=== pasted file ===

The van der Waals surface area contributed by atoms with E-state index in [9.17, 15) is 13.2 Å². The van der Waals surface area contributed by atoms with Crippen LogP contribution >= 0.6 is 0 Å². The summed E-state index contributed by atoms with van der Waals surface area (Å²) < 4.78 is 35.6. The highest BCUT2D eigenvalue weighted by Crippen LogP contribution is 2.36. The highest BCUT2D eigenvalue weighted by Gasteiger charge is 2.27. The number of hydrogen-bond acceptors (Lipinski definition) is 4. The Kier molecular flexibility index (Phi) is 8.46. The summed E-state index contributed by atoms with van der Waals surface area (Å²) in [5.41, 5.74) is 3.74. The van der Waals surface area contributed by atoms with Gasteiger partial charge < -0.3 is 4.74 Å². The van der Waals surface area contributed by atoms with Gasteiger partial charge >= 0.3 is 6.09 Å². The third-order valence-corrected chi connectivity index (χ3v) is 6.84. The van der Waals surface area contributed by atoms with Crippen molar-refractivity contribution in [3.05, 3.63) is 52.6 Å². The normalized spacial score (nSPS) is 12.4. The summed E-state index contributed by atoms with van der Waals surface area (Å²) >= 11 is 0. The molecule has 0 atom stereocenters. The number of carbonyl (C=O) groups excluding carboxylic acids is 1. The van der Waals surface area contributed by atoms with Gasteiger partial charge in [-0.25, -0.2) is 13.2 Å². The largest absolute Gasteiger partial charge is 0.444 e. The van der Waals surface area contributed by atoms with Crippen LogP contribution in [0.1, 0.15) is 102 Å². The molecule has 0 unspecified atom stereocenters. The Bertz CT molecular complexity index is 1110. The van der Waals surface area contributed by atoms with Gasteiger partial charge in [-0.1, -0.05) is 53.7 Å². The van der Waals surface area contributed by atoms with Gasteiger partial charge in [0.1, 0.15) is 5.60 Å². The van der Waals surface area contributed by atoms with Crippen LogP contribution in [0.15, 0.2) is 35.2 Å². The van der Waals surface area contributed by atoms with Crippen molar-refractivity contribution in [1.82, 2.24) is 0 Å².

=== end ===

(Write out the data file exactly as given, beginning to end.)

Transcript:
The van der Waals surface area contributed by atoms with E-state index in [9.17, 15) is 13.2 Å². The van der Waals surface area contributed by atoms with Crippen LogP contribution >= 0.6 is 0 Å². The summed E-state index contributed by atoms with van der Waals surface area (Å²) < 4.78 is 35.6. The highest BCUT2D eigenvalue weighted by Crippen LogP contribution is 2.36. The highest BCUT2D eigenvalue weighted by Gasteiger charge is 2.27. The number of hydrogen-bond acceptors (Lipinski definition) is 4. The Kier molecular flexibility index (Phi) is 8.46. The summed E-state index contributed by atoms with van der Waals surface area (Å²) in [5.41, 5.74) is 3.74. The van der Waals surface area contributed by atoms with Gasteiger partial charge < -0.3 is 4.74 Å². The van der Waals surface area contributed by atoms with Gasteiger partial charge >= 0.3 is 6.09 Å². The third-order valence-corrected chi connectivity index (χ3v) is 6.84. The van der Waals surface area contributed by atoms with Crippen molar-refractivity contribution in [3.05, 3.63) is 52.6 Å². The normalized spacial score (nSPS) is 12.4. The summed E-state index contributed by atoms with van der Waals surface area (Å²) >= 11 is 0. The molecule has 0 atom stereocenters. The number of carbonyl (C=O) groups excluding carboxylic acids is 1. The van der Waals surface area contributed by atoms with Gasteiger partial charge in [-0.25, -0.2) is 13.2 Å². The largest absolute Gasteiger partial charge is 0.444 e. The van der Waals surface area contributed by atoms with Crippen LogP contribution in [0.1, 0.15) is 102 Å². The molecule has 0 unspecified atom stereocenters. The Bertz CT molecular complexity index is 1110. The van der Waals surface area contributed by atoms with Gasteiger partial charge in [-0.1, -0.05) is 53.7 Å². The van der Waals surface area contributed by atoms with Gasteiger partial charge in [0.1, 0.15) is 5.60 Å². The van der Waals surface area contributed by atoms with Crippen LogP contribution in [0.15, 0.2) is 35.2 Å². The van der Waals surface area contributed by atoms with Crippen molar-refractivity contribution in [1.82, 2.24) is 0 Å².